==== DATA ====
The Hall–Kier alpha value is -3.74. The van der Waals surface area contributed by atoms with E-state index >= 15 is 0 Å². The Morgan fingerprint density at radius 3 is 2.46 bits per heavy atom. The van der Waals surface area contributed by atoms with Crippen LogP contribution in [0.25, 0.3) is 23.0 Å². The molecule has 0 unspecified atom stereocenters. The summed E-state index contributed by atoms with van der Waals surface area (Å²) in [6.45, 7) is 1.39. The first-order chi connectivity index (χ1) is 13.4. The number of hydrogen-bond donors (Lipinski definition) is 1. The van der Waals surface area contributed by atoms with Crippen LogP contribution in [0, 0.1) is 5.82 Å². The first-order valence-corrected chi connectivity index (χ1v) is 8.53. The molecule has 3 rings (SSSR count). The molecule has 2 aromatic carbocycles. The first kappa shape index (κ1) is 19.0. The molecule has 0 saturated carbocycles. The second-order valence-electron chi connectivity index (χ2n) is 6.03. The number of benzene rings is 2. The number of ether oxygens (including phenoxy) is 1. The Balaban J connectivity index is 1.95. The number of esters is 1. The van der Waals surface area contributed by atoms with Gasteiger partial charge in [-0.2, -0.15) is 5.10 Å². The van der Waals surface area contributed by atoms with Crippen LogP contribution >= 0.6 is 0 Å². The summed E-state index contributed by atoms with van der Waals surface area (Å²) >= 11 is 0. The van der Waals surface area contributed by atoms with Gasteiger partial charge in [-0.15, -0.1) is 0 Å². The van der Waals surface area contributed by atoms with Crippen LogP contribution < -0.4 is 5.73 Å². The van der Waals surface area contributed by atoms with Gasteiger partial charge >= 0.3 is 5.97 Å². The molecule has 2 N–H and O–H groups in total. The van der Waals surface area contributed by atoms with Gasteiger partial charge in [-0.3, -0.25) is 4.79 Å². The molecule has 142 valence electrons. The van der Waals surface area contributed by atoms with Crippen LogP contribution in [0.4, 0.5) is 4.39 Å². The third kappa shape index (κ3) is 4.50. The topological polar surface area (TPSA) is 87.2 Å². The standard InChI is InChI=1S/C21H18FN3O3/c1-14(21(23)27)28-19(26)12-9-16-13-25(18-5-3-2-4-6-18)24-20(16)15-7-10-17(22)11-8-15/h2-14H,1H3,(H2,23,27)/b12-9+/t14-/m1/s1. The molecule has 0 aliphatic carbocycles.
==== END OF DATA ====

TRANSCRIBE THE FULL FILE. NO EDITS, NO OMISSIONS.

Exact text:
The Hall–Kier alpha value is -3.74. The van der Waals surface area contributed by atoms with E-state index >= 15 is 0 Å². The Morgan fingerprint density at radius 3 is 2.46 bits per heavy atom. The van der Waals surface area contributed by atoms with Crippen LogP contribution in [0.25, 0.3) is 23.0 Å². The molecule has 0 unspecified atom stereocenters. The summed E-state index contributed by atoms with van der Waals surface area (Å²) in [6.45, 7) is 1.39. The first-order chi connectivity index (χ1) is 13.4. The number of hydrogen-bond donors (Lipinski definition) is 1. The van der Waals surface area contributed by atoms with Crippen LogP contribution in [0, 0.1) is 5.82 Å². The first-order valence-corrected chi connectivity index (χ1v) is 8.53. The molecule has 3 rings (SSSR count). The molecule has 2 aromatic carbocycles. The first kappa shape index (κ1) is 19.0. The molecule has 0 saturated carbocycles. The second-order valence-electron chi connectivity index (χ2n) is 6.03. The number of benzene rings is 2. The number of ether oxygens (including phenoxy) is 1. The Balaban J connectivity index is 1.95. The number of esters is 1. The van der Waals surface area contributed by atoms with Gasteiger partial charge in [-0.2, -0.15) is 5.10 Å². The van der Waals surface area contributed by atoms with Crippen LogP contribution >= 0.6 is 0 Å². The summed E-state index contributed by atoms with van der Waals surface area (Å²) >= 11 is 0. The van der Waals surface area contributed by atoms with Gasteiger partial charge in [-0.15, -0.1) is 0 Å². The van der Waals surface area contributed by atoms with Crippen LogP contribution < -0.4 is 5.73 Å². The van der Waals surface area contributed by atoms with Gasteiger partial charge >= 0.3 is 5.97 Å². The molecule has 2 N–H and O–H groups in total. The van der Waals surface area contributed by atoms with Gasteiger partial charge in [-0.3, -0.25) is 4.79 Å². The molecule has 142 valence electrons. The van der Waals surface area contributed by atoms with Crippen LogP contribution in [0.4, 0.5) is 4.39 Å². The third kappa shape index (κ3) is 4.50. The topological polar surface area (TPSA) is 87.2 Å². The standard InChI is InChI=1S/C21H18FN3O3/c1-14(21(23)27)28-19(26)12-9-16-13-25(18-5-3-2-4-6-18)24-20(16)15-7-10-17(22)11-8-15/h2-14H,1H3,(H2,23,27)/b12-9+/t14-/m1/s1. The molecule has 0 aliphatic carbocycles.